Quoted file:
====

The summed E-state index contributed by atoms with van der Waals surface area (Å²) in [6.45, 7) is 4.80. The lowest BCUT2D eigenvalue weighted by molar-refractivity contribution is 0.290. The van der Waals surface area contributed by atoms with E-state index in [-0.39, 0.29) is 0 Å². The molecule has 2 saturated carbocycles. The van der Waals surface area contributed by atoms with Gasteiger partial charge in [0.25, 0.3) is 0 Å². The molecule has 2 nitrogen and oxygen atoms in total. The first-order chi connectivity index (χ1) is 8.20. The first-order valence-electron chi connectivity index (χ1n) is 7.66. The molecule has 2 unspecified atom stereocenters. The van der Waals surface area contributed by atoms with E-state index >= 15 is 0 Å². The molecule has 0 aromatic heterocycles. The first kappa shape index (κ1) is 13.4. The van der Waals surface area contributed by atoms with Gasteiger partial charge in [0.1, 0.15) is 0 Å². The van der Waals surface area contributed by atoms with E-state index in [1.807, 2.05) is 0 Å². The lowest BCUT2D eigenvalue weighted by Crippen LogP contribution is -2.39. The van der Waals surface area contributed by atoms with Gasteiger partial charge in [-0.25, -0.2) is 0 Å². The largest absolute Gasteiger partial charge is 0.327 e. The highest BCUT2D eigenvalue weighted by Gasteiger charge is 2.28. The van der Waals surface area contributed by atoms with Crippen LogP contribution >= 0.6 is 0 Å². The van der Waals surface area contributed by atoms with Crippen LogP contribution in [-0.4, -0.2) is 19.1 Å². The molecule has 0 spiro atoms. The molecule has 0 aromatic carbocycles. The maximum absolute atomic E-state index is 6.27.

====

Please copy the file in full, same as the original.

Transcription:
The summed E-state index contributed by atoms with van der Waals surface area (Å²) in [6.45, 7) is 4.80. The lowest BCUT2D eigenvalue weighted by molar-refractivity contribution is 0.290. The van der Waals surface area contributed by atoms with E-state index in [-0.39, 0.29) is 0 Å². The molecule has 2 saturated carbocycles. The van der Waals surface area contributed by atoms with Gasteiger partial charge in [0.25, 0.3) is 0 Å². The molecule has 2 nitrogen and oxygen atoms in total. The first-order chi connectivity index (χ1) is 8.20. The first-order valence-electron chi connectivity index (χ1n) is 7.66. The molecule has 2 unspecified atom stereocenters. The van der Waals surface area contributed by atoms with E-state index >= 15 is 0 Å². The molecule has 0 aromatic heterocycles. The first kappa shape index (κ1) is 13.4. The van der Waals surface area contributed by atoms with Gasteiger partial charge in [0.1, 0.15) is 0 Å². The van der Waals surface area contributed by atoms with E-state index in [1.807, 2.05) is 0 Å². The lowest BCUT2D eigenvalue weighted by Crippen LogP contribution is -2.39. The van der Waals surface area contributed by atoms with Gasteiger partial charge in [-0.25, -0.2) is 0 Å². The largest absolute Gasteiger partial charge is 0.327 e. The highest BCUT2D eigenvalue weighted by Gasteiger charge is 2.28. The van der Waals surface area contributed by atoms with Crippen LogP contribution >= 0.6 is 0 Å². The van der Waals surface area contributed by atoms with Crippen LogP contribution in [-0.4, -0.2) is 19.1 Å². The molecule has 0 spiro atoms. The molecule has 0 aromatic carbocycles. The maximum absolute atomic E-state index is 6.27.